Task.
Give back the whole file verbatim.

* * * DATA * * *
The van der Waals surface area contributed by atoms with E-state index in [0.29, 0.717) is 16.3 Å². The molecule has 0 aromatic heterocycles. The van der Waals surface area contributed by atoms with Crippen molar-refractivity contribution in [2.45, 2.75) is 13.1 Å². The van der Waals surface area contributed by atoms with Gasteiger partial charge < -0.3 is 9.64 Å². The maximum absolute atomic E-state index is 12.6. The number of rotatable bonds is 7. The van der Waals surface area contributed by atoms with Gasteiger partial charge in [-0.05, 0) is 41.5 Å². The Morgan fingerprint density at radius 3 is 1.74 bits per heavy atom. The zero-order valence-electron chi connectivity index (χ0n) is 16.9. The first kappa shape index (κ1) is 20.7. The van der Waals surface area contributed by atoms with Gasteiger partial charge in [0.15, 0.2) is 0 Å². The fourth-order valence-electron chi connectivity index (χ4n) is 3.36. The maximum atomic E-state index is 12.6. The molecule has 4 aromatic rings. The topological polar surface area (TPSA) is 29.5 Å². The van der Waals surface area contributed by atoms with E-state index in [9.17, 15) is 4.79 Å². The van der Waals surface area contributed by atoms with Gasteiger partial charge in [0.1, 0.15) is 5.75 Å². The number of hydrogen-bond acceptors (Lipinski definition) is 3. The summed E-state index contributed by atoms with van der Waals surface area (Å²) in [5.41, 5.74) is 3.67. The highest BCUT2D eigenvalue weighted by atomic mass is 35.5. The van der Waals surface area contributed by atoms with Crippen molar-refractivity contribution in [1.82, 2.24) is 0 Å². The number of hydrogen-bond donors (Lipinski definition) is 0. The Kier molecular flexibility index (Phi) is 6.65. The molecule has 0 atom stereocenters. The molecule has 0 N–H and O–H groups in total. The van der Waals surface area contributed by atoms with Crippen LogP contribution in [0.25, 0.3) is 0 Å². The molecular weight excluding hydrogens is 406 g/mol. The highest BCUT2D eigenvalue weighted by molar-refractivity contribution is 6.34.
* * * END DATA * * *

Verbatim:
The van der Waals surface area contributed by atoms with E-state index in [0.29, 0.717) is 16.3 Å². The molecule has 0 aromatic heterocycles. The van der Waals surface area contributed by atoms with Crippen molar-refractivity contribution in [2.45, 2.75) is 13.1 Å². The van der Waals surface area contributed by atoms with Gasteiger partial charge < -0.3 is 9.64 Å². The maximum absolute atomic E-state index is 12.6. The number of rotatable bonds is 7. The van der Waals surface area contributed by atoms with Gasteiger partial charge in [-0.05, 0) is 41.5 Å². The Morgan fingerprint density at radius 3 is 1.74 bits per heavy atom. The zero-order valence-electron chi connectivity index (χ0n) is 16.9. The first kappa shape index (κ1) is 20.7. The van der Waals surface area contributed by atoms with Gasteiger partial charge in [0.15, 0.2) is 0 Å². The fourth-order valence-electron chi connectivity index (χ4n) is 3.36. The maximum atomic E-state index is 12.6. The molecule has 4 aromatic rings. The topological polar surface area (TPSA) is 29.5 Å². The van der Waals surface area contributed by atoms with E-state index in [9.17, 15) is 4.79 Å². The van der Waals surface area contributed by atoms with Gasteiger partial charge in [0.1, 0.15) is 5.75 Å². The number of hydrogen-bond acceptors (Lipinski definition) is 3. The summed E-state index contributed by atoms with van der Waals surface area (Å²) in [5.41, 5.74) is 3.67. The highest BCUT2D eigenvalue weighted by atomic mass is 35.5. The van der Waals surface area contributed by atoms with Crippen molar-refractivity contribution in [1.82, 2.24) is 0 Å². The number of hydrogen-bond donors (Lipinski definition) is 0. The Kier molecular flexibility index (Phi) is 6.65. The molecule has 0 atom stereocenters. The molecule has 0 N–H and O–H groups in total. The van der Waals surface area contributed by atoms with Crippen LogP contribution in [0.25, 0.3) is 0 Å². The molecular weight excluding hydrogens is 406 g/mol. The highest BCUT2D eigenvalue weighted by molar-refractivity contribution is 6.34.